Top 10 foods to try in Sri Lanka

Published March 16th, 2015

Delve into the world of Sri Lankan cuisine and you’ll discover some wacky food names and enticing flavours far beyond the coconut and spice-rich curry you’d imagine (although there’s plenty of that too, and it’s delicious). Discover tantalising local tastes with influences from around the world thanks to Sri Lanka’s multi-ethnic colonial past and historic trading links - think Dutch, South Indian, Chinese, Portuguese and British, to name a few. Here is our list of the top 10 foods to try in Sri Lanka.


Fish ambul thiyal

Seafood features high on Sri Lankan menus and this popular fish curry is a must-try. Served with rice, this dry fish curry using tuna or mackerel is fried up with spices and goraka fruit, which gives it a delicious hot, peppery, sour taste. Fish ambul thiyal is quite the flavour sensation!



A Dutch-Burgher culinary legacy, mouth-watering lamprais (from the Dutch words for 'lump' and 'rice') is a delicious, messy blend of curried meat, rice and chilli sauce wrapped up and steamed in a banana leaf parcel. One of the country’s most popular dishes, lamprais can be found in restaurants, cafes and street vendors all over the country.



Think part crispy taco, part pancake, stuffed with savoury filling and eaten for breakfast and you've got the hopper! A very popular local delicacy, this bowl-shaped, rice flour pancake makes an appearance at cafes and street vendors everywhere. Hoppers are usually served with a fried egg in the middle and topped with chilli and chutney.



Dessert time! This delicate flan is a sweet and spicy blend of coconut milk custard and it needs to sit firmly on your to-taste list when visiting Sri Lanka. The perfect way to round off a meal, wattalappan is served either hot or cold and is guaranteed to put a smile on your dial.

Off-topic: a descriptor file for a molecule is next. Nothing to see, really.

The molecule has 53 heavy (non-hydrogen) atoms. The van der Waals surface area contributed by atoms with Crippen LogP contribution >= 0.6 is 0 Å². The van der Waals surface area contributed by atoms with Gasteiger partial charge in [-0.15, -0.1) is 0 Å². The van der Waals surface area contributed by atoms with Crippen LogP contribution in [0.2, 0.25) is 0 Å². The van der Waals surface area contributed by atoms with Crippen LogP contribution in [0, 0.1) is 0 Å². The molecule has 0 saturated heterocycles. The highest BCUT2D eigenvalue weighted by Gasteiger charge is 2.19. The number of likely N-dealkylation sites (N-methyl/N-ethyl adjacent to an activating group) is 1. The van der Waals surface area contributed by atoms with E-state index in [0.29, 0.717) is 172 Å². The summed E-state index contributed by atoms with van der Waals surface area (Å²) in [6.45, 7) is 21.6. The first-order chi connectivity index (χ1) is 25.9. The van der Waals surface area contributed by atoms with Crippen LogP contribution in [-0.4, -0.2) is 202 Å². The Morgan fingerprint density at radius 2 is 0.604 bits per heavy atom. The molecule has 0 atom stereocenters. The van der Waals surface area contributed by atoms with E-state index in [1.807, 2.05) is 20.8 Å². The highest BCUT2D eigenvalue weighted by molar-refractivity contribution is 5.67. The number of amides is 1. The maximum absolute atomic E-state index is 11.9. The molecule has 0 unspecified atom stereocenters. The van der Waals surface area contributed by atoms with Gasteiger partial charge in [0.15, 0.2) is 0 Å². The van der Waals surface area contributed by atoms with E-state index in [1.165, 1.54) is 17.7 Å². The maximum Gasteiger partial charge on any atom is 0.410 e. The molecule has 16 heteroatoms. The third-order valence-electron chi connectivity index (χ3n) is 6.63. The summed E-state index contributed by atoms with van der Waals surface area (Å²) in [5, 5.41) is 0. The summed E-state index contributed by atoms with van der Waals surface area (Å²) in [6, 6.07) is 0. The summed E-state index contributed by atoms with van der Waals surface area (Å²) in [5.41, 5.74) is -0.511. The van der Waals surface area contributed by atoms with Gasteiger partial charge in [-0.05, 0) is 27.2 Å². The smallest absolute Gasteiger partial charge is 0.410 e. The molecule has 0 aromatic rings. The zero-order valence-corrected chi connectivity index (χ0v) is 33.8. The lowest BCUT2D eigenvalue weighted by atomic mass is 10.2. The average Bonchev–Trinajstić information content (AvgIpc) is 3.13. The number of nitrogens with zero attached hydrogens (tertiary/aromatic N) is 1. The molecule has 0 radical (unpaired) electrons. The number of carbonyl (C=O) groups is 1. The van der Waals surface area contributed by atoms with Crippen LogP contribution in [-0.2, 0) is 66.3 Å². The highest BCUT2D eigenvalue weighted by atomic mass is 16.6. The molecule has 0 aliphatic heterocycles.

When the craving for fast food strikes, head for Sri Lanka’s answer to the good old hamburger and fries, the kottu. Found around markets everywhere, the kottu is a grab-and-go deliciously greasy and comforting blend of fried roti (flatbread) chopped up to order with your choice of spices and flavours and topped with curry sauce.



Fruit curry, anyone? Don’t worry - it’s not as out there as it sounds! The fruit in question is young jackfruit, which is a little like potatoes, which are cut up and boiled before being fried with onions, spices and coconut milk. You’ll find polos on the menu in most restaurants. Go on, give it a try.



Although not the most exciting ingredients, the red lentil dahl curry known as parripu is probably the most common and popular curry in Sri Lanka’s extensive smorgasbord of tastes. Enjoy it with rice, or as a dipping sauce for tasty roti bread.


The curious looking (and tasting) wood apple.

Wood apple

This coconut-like fruit is a much-loved favourite and a popular flavouring in Sri Lanka. Eat its sweet and sour brown paste directly out of the shell, or blend it up in a wood apple juice smoothie as the locals do.



The rice journey continues with this sticky rice pudding-type creation, which is boiled with thick coconut cream until it’s so sticky it can be served up in cake-like wedges. Eaten sweet with treacle and coconut, or savoury with a chilli sauce or curry, kiribath is often served on special occasions.


Coconut sambal

With a multitude of curry and rice dishes topping the list of Sri Lankan specialities, side dishes and pickles are a big deal here. Probably the most popular is coconut sambal - a tasty blend of coconut, chillies, salt and lime, which is served up alongside pretty much every savoury dish. A true taste of Sri Lanka.

Amy Dalgleish

Wanderlust pommie, currently living the dream in sunny Byron Bay.